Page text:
Sirup meaning

sĭrəp, sûr-
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(obsolete) A thick and viscid liquid made from the juice of fruits, herbs, etc., boiled with sugar.
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(obsolete) A thick and viscid saccharine solution of superior quality (as sugarhouse sirup or molasses, maple sirup); specifically, in pharmacy and often in cookery, a saturated solution of sugar and water (simple sirup), or such a solution flavored or medicated.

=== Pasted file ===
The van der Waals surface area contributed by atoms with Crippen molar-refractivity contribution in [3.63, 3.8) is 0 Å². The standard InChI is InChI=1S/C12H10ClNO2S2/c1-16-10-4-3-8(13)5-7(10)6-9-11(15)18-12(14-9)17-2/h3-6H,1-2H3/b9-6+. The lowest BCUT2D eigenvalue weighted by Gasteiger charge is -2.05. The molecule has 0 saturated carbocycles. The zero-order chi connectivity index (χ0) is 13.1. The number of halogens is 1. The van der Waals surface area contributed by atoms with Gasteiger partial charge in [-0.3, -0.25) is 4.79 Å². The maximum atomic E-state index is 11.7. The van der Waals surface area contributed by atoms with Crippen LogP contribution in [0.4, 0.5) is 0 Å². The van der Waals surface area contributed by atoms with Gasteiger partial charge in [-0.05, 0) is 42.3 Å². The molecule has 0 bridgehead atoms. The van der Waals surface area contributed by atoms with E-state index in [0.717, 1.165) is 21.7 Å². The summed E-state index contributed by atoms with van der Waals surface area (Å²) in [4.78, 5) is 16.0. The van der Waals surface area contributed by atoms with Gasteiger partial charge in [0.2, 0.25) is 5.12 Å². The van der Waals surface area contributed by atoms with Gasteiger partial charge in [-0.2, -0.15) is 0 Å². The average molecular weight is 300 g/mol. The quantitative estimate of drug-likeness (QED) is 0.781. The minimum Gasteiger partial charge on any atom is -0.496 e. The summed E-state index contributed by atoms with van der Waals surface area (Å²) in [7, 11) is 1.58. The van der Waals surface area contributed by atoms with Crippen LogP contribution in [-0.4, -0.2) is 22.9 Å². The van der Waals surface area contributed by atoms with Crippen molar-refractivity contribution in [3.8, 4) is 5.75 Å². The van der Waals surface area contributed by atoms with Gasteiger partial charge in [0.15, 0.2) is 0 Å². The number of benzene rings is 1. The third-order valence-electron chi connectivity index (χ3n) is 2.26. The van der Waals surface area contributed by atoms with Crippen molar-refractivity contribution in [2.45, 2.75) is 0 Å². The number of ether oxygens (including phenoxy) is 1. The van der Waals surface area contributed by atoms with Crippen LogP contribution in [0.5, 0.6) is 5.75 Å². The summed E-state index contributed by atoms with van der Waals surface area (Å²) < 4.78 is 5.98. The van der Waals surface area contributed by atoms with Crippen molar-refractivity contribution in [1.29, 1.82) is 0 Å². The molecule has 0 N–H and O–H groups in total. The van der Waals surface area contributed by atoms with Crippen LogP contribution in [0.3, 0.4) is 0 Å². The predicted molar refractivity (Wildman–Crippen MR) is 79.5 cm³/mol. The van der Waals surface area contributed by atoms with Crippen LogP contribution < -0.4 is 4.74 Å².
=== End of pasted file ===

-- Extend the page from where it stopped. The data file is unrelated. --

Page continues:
Lucent sirups tinct with cinnamon. --John Keats.

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Origin of sirup

  • From Middle English sirup, from Anglo-French sirop, from Medieval Latin siruppus, syrupus, from Arabic شراب (šarāb, “a drink, wine, coffee, syrup”). Compare French sirop, Italian siroppo, Spanish jarabe, jarope. Compare also sherbet.

    From Wiktionary

  • The first known use of sirup was in the 14th century.

    From Wiktionary